What's really ugly, though, is the way Daley abused the democratic process in pushing through the $632-million deal-complete with its risky financing scheme. The mayor speeded the project past the multiple layers of government responsible for guarding the public purse (which will contribute two-thirds of the project's cost), protecting the lakefront, honoring the promise made to World War I veterans that the stadium would be a suitable war memorial, and making sure the stadium isn't an architectural disaster.

Daley's deal sailed through the state legislature in just two weeks. The city Plan Commission gave its approval at the end of an eight-hour meeting, winning a war of attrition against protesters waiting for the vote. The City Council, in approving a requisite zoning change, granted the mayor his wishes on bended knee, as usual. A park district committee met next in what the Tribune called a "kangaroo-court" hearing. Not a single commissioner asked a single question of Bears officials or city staff before passing the mayor's plan. Later, the full park board joined the festivities and voted to fast-track the project.

The result? The new Soldier Field is already almost universally hated. Paul Green, director of Roosevelt University's School of Policy Studies, says, "My greatest complaint is that given all the heat they have taken on this controversy-with all of the machinations between the park district, the Bears, the General Assembly, the mayor, the governor, and the facilities board-to end up with the monstrosity that's going to be built just befuddles me."

As far as Millennium Park goes, it may be wonderful when it's finally done, but will it have been worth it? The facility in Grant Park was supposed to open in the summer of 2000 at a cost of $150 million. Now it is expected to open next summer at a cost of $370 million. What in the world happened?

The answer to that is long-frequent design changes, contract disputes, poor management-but the bottom line is this: The project was rushed because Daley wanted the undoable done quickly. For a plan whose shape was murky, Daley's timetable was wildly optimistic and his budget a sham. Jacqueline Leavy, executive director of the Neighborhood Capital Budget Group, which monitors city budget issues, says, "When you sit in a chair and say, ‘Make it so,' and magically, time after time, you see things happen, like the wrought-iron fences, and the landscaped medians around United Center just in time for the Democratic National Convention, you begin to believe you can say, ‘Make it so,' and it'll happen."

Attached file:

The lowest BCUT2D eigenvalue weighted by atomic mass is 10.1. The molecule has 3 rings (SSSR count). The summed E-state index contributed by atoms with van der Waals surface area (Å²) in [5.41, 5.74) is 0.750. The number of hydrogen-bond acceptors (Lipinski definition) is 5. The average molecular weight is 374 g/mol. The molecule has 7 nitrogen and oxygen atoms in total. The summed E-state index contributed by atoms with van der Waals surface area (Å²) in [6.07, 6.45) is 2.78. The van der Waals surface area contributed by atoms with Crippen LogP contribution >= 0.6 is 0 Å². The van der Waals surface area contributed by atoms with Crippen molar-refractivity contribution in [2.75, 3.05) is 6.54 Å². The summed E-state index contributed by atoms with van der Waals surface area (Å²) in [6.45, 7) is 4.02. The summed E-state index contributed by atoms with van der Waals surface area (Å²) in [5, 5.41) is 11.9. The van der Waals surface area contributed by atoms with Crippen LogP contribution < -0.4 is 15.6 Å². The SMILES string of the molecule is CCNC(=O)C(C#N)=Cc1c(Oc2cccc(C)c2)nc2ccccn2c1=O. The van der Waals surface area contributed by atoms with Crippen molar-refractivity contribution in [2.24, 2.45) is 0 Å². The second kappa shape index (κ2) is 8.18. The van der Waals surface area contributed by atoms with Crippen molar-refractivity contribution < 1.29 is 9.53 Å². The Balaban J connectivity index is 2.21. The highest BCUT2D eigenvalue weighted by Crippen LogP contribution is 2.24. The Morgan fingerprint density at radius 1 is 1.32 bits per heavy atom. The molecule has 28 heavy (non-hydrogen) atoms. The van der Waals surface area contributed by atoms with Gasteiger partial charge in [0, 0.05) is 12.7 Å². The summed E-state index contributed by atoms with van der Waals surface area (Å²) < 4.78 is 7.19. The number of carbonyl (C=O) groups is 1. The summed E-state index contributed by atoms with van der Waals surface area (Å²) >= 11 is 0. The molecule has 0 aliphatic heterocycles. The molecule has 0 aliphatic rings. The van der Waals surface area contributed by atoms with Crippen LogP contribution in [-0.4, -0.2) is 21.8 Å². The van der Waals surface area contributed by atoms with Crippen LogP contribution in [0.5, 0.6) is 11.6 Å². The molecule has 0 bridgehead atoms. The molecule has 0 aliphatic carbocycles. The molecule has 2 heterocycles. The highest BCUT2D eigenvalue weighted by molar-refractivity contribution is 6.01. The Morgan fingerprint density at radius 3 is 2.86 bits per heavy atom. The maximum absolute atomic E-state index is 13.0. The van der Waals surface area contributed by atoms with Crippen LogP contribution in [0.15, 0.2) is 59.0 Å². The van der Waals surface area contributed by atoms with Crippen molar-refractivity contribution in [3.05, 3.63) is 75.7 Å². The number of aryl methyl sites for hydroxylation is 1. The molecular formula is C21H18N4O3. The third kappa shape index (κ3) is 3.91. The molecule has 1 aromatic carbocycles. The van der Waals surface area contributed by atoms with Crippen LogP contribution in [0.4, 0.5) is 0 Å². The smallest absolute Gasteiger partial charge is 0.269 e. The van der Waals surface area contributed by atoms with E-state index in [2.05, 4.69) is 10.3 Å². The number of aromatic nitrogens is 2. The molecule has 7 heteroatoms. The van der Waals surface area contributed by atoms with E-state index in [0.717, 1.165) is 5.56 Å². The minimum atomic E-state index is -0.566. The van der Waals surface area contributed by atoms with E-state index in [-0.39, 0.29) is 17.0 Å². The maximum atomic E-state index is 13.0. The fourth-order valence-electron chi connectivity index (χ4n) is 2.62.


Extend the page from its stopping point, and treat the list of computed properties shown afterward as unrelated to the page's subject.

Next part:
That's what makes Daley's new big project agenda so worrisome. Is this the man you want to trust with a downtown casino (it's back) and a billion-dollar outer Loop el line? And hey, what ever happened to Block 37?

4. The O'Hare mess.

The biggest project of all is O'Hare, and while Daley looks like the champion of airport expansion, having finally hammered out a deal with Governor George Ryan that includes a (weak) provision for building a third airport in south suburban Peotone, the truth is that Daley denied for years that we needed more runways and flight capacity. If Daley were less concerned with hoarding political power and more concerned about the broader needs of the region, the airport mess would have been solved already.

In 1986, a state study determined that Chicago would need a third airport by 2000. How right that study turned out to be. To his credit, Daley proposed a third airport in 1990 (his second year in office), on the city's Southeast Side at Lake Calumet. When that proposal failed and Peotone emerged as the best location, Daley suddenly changed his mind about the need for airport expansion. Peotone is in Republican-dominated Will County, out of Daley's control. In 1995, Daley was so eager to block Peotone and stave off Republican intervention in the city's airports that he began shipping millions of dollars in O'Hare and Midway airport passenger fees across the border to build up the Gary, Indiana, airport as an alternative and create a new foolproof alliance protected from state legislators.